What is exactly happening at the molecular level when two alleles constitute incomplete dominance? Whether the protein formed from each of the alleles constitute a new protein having a different function or anything happens at the RNA level of the two alleles.


Molecular mechanisms of incomplete dominance (a.k.a. partial- or semi-dominance) vary. As an example, let's look at snapdragons and morning glories, two flowering plants that both exhibit incomplete dominance relative to flower pigmentation.

Snapdragons (Antirrhinum majus) have multiple alleles at the nivea locus. The wild-type nivea transcript (niv+) encodes a chalcone synthase involved in pigment biosynthesis, and a single copy of the niv+ allele is sufficient for wild-type pigmentation. However, niv+ is semi-dominant with the mutant niv-525 allele, leading to reduced pigmentation in the heterozygote. The original publication by Coen and Carpenter 1 describing this effect offers some possible molecular explanations:

  1. Transcription factor sequestration. The niv-525 allele could encode a defective enzyme. This allele also contains an inverted duplication of a transcription factor binding domain required for enzyme expression. The defective niv-525 allele therefore titrates away transcription factor from niv+, leading to less enzyme and therefore less pigment.

  2. Transvection. There is some physical interaction between alleles on homologous chromosomes, such that transcription of one or both alleles is activated or repressed in trans. This could be realized as binding of the enhancer associated with the wild-type allele to the promoter of the defective allele. Figure 9 of Gohl et al. 2 has a good explanatory graphic.

  3. Anti-sense hybridization. The inverted duplication on the niv-525 allele contains a TATA box. Transcription initiated at this site would result in a transcript anti-sense to the wild-type mRNA. Hybridization of the sense and anti-sense RNAs creates dsRNA that is selectively degraded and/or inefficiently transported out of the nucleus, ultimately leading to less enzyme product.

Morning glories (Ipomoea purpurea) show similar genetics at the A locus, which also encodes a chalcone synthase. However, unlike the snapdragon niv+ allele, a single copy of the wild-type a allele is not sufficient to produce wild-type pigmentation. Therefore, incomplete dominance in morning glory results from a simple dosage-dependent mechanism, as described in Johzuka-Hisatomi et al. 3


  1. Coen ES, Carpenter R. A semi-dominant allele, niv-525, acts in trans to inhibit expression of its wild-type homologue in Antirrhinum majus. EMBO J. 1988;7(4):877-883.
  2. Gohl D, Müller M, Pirrotta V, Affolter M, Schedl P. Enhancer blocking and transvection at the Drosophila apterous locus. Genetics. 2008;178(1):127-143.
  3. Johzuka-Hisatomi Y, Noguchi H, Iida S. The molecular basis of incomplete dominance at the A locus of CHS-D in the common morning glory, Ipomoea purpurea. J Plant Res. 2011;124(2):299-304.

Strictly speaking, incomplete dominance is an interaction between two alleles of the same gene not between two genes.

The most common cause of this is the dosage effect. For example, the product of CHS-D gene is an enzyme required for the synthesis of purple pigment anthocyanin in morning glory flowers. If a plant has two functional (A) alleles of this gene it produces enough pigment to have intensely purple flowers. The a allele has the loss-of-function mutation (isn't able to produce working enzyme) so homozygous a/a plants will lack purple pigment resulting in white flowers. But heterozygous A/a plants have half of the normal enzyme level and half of the pigment so the flowers are lighter purple (source). Genes like this are said to be haploinsufficient. In cases of full dominance, one functional copy of the gene is enough to produce a "normal" phenotype (the gene is haplosufficient) or the gene is upregulated to bring the concentration of functional products to the required level (source).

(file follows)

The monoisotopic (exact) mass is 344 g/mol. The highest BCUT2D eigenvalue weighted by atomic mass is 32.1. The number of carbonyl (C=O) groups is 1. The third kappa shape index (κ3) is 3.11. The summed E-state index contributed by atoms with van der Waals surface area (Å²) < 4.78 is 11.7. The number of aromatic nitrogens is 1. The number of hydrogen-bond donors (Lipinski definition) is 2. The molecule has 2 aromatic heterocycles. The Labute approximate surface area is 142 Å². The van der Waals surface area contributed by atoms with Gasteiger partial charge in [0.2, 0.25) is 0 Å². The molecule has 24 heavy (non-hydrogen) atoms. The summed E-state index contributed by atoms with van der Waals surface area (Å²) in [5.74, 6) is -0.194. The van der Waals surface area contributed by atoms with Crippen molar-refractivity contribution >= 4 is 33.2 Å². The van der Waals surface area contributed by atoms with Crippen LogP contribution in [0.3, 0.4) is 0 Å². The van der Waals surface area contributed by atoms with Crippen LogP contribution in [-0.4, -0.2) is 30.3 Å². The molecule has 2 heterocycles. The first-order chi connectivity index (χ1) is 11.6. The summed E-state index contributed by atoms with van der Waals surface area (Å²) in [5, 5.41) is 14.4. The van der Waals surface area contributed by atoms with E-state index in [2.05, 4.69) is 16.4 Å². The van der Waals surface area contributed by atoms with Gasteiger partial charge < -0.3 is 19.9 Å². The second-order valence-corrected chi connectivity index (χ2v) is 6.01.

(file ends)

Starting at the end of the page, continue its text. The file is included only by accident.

There are other mechanisms for incomplete dominance. For example, in snapdragon flowers, the allele niv-571 at nivea locus can inhibit the expression of "normal" Niv+ allele in heterozygous plants (source).

  • $\begingroup$ Zlira, it seems you beat me to this answer by 30 seconds, with the same examples! $\endgroup$ – acvill Oct 29 '19 at 18:01

Dominance or Recessiveness is the characteristic of allele, not gene.

Particular gene contains data for producing specific protein. Protein produced from one allele can effect protein synthesis of other one. Protein formed from recessive allele can show dominance over the dominant allele, and this is known as Dominant negative.

The protein produced from one allele is faulty and prevents other allele's protein to work properly. Both the proteins interact with each other in particular cell.

Genetic trait for red hair is an example of dominant negative. Gene MC1R is responsible for red hair. Protein produced by this gene converts red pigment into brown. When this protein is faulty the red pigment is accumulated and hair appears red in colour. Usually red hair is recessive trait. Two faulty MC1R gene results in read hair characteristic. Both the proteins formed from MC1R gene need to bind so that red pigment converts into brown. But when functioning product binds with faulty one, the protein becomes defective. So this defective MC1R protein is responsible for showing dominance.


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    $\begingroup$ Thanks....The answer is not related to incomplete dominance. $\endgroup$ – ANASWAR S R Nov 1 '19 at 6:11
  • $\begingroup$ It is actually answer to second half of the question..as incomplete dominance is explained in earlier answers. $\endgroup$ – Twinkle Sheen Nov 1 '19 at 15:29

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